The Planning and Development Services Division (PDS) was created in early 2013, combining two of the county’s Land Use and Transportation (LUT) divisions: Long Range Planning, and Development Services. LUT Communications Coordinator Stephen Roberts explains, “This merger unified the department’s countywide transportation planning and land use planning coordination functions with the community planning, development review, building permitting and inspections (structural, plumbing, electrical and mechanical) and code compliance functions the department provides in urban unincorporated and rural areas of Washington County.” Former Principal Planner Andy Back was appointed to manage the new division.

The LUT staff has 22 employees with the word “planner” in their job title at this time. 21 of them are in the Planning and Development Services (PDS) division.

Current Planning, which deals with development proposals of all types, has seven planners. The budget for CP comes almost entirely from the fees that are charged to developers. During the recession, when very little development was occurring, the staff was cut drastically.

Several of the Associate Planners on the CP staff are listed as Temporary. Roberts explains, “The temps are doing the same type of work the permanent Associate Planners are doing – primarily processing development casefiles. We’ve hired staff on a temp basis because we’ve been staffing up cautiously. The economic/development recovery has been somewhat uneven, so workloads have varied widely over the past couple of years. After having been through the difficult experience of laying off staff and reducing hours, we didn’t want to hire permanent staff only to find we need to reduce staff again.”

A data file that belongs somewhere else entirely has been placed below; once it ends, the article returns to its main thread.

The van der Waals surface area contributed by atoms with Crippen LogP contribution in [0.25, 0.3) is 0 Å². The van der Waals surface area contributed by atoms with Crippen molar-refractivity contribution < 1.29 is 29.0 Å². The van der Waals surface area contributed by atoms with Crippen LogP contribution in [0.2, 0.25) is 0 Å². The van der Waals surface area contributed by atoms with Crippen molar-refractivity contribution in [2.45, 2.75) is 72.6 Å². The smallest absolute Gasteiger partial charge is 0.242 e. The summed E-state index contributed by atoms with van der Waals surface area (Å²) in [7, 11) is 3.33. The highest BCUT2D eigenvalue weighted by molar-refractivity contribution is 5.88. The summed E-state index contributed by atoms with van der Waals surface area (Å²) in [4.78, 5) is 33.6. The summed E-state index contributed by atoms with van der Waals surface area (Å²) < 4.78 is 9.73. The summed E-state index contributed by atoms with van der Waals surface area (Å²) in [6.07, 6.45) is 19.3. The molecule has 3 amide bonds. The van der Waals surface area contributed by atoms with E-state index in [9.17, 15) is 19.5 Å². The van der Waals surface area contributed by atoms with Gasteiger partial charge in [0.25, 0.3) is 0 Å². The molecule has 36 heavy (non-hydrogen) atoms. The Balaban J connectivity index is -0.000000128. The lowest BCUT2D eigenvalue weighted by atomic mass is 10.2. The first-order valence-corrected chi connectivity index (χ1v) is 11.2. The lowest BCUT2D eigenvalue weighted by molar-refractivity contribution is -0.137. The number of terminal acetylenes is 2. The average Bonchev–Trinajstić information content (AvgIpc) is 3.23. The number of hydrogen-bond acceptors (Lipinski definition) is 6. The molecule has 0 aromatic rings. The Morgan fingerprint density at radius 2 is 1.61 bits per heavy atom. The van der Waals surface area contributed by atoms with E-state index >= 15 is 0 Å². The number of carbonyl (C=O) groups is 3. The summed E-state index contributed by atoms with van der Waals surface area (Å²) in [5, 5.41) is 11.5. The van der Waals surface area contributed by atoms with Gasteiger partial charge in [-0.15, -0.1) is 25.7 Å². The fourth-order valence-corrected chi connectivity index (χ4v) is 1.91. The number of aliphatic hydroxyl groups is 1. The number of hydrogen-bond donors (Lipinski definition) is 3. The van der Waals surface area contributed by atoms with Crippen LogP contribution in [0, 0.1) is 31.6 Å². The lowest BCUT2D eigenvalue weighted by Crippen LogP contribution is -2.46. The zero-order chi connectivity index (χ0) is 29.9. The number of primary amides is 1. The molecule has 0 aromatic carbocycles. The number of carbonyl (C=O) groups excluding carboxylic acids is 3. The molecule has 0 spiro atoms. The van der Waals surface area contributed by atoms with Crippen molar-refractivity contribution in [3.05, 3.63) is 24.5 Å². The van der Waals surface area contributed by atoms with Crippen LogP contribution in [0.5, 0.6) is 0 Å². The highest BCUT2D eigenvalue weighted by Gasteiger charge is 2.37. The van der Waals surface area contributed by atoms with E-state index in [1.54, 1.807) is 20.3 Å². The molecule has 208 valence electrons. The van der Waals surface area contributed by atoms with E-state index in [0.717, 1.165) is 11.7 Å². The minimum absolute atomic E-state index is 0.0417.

The Long Range Planning (LRP) group prepares and maintains the county's planning documents and ordinances, including the Comprehensive Framework Plan for the Urban Area, the Rural/Natural Resource Plan, all Community Plans for urban unincorporated areas, and the countywide Transportation Plan. This is the group that has been working to update the 20-year County Transportation Plan. LRP funding comes from several sources, including the county’s General Fund and grants for work on specific projects (i.e. Aloha-Reedville). The Annual Work Program provides a venue for discussing workload priorities and staffing needs for that section’s work.